In the past, Prenuptial Agreements weren't as popular as they are today. We did see them occasionally when people were getting married, but they were not that common. These days they are more popular, with some people even using Prenuptial Agreements to specify what happens to their pets in the case of a divorce. Oftentimes, one of the parties earns a bit more than the other party and they think they need to get a Prenuptial Agreement. It doesn't have to be an unromantic experience, it's usually just a matter of one party making sure that their assets are protected. It's even becoming a bit of a complementary document to the estate planning that we normally do.

What Do I Do Next?

Clients will often come to me and say, "My fiance just handed me a Prenuptial Agreement, What do I do next?"

The first thing you do is don't panic. You don't immediately need to be worried and think you have to call off the wedding. It's not meant to be unromantic. Normally, there's a reason why your fiance's wanting a Prenuptial Agreement and hopefully, they talk to you about it beforehand and didn't just hand it to the morning of your wedding.

Your next step is to meet with an attorney. You want to review the terms and make sure you understand what's in the document. After you've read through the document, maybe you have a better idea of why your fiance wants a Prenuptial Agreement. It's very important to make sure you understand the financial discrepancies between you and your fiance. If you both make the same amount of money and everyone has the same assets, you're probably not going to be receiving a Prenuptial Agreement. However, if one of you has a significantly enhanced financial situation than the other, maybe one of you has a ton of student debt or the other one operates a bunch of businesses, it's important to understand where those financial differences lie.

Issues With Prenuptial Agreements

There are three main issues I see when people create Prenuptial Agreements that you want to watch out for:

  1. Make sure everybody has enough time to review the document ~ I was joking, but you don't want to be handed a Prenuptial Agreement on the way to your wedding. So if you're given it in the limo on the way to the wedding, and you just sign it without looking at it, you technically have a Prenuptial Agreement, but chances are that wouldn't hold up in court.
  2. Make sure there's full disclosure of each of your finances, including disclosing documents if necessary ~ Make sure everybody understands the financial situation of the other party.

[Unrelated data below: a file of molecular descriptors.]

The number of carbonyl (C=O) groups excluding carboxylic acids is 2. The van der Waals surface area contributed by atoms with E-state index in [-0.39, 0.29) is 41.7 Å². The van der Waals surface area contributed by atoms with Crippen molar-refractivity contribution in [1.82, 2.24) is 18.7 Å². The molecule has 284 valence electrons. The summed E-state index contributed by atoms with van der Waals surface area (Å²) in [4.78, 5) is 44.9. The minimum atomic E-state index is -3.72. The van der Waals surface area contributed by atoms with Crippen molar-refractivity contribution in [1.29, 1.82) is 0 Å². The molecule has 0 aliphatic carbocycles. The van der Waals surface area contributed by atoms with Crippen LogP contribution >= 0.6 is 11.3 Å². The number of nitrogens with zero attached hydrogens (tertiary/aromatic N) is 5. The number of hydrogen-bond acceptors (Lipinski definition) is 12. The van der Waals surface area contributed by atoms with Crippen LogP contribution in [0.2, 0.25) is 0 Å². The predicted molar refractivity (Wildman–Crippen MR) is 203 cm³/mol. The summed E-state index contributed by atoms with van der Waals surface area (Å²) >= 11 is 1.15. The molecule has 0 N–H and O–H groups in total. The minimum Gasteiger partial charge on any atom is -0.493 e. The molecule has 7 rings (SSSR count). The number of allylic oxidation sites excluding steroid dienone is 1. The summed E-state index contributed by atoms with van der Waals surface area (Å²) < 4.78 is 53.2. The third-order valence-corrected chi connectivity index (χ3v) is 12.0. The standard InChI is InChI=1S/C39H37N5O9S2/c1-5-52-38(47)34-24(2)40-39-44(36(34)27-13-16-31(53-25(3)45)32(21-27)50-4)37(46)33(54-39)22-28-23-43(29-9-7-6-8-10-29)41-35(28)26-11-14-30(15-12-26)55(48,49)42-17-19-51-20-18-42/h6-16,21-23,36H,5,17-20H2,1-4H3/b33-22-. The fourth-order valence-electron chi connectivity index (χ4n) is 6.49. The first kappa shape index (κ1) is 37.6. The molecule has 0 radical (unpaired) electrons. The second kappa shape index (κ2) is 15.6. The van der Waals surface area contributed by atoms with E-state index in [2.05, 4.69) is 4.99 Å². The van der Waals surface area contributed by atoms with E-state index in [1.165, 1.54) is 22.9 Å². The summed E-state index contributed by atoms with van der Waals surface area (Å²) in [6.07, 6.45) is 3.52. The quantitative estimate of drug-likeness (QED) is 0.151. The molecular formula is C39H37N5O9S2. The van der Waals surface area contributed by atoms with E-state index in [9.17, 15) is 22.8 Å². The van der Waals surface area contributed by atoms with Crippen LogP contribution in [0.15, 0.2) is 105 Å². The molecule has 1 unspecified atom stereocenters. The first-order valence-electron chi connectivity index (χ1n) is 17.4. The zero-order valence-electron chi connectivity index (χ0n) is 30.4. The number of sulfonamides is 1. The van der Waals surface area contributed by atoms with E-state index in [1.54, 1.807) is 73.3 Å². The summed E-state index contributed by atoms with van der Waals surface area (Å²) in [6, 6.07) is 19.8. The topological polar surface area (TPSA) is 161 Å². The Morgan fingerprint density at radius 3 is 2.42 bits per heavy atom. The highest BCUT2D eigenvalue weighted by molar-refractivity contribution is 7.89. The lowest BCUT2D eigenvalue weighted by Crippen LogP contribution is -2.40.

3. Make sure you negotiate specific issues ~ You don't have to just sign the document as it's given to you. You want to make sure you understand what it says. You want to make sure you understand the financial situation of you and your fiance and you want to make sure that if there are changes that need to be made, you get them made.

Why Does My Fiance Want a Prenuptial Agreement?

Many times, when clients come to me with a Prenuptial Agreement, they want to know why would their fiance even want a Prenuptial Agreement. I tend to see them in three different types of situations:

  1. When one party has a lot of debt, and they want to make sure that the other party isn't going to end up on the hook for the debt.
  2. One of the parties has a family business to protect. Oftentimes the prenup is not coming from your fiance, but it's actually coming from their family and the family business and they want to make sure that they're protecting their business and their family business down the road.
  3. A family inheritance where the Prenuptial Agreement is used to protect an inheritance, which may be the family business. They may just be very concerned about protecting that inheritance.

So it may have nothing to do with your you and your fiance and may really be your fiance's family pushing them to get this kind of document.

Next Steps

If you've been handed a Prenuptial Agreement by your fiance, or if you'd like to have one prepared for you, let's set up a Legal Strategy Session to discuss the next steps and make sure you're getting the right agreement for you and your situation.

Andrew Ayers
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I work with business and estate planning clients to craft legal solutions to protect their legacies.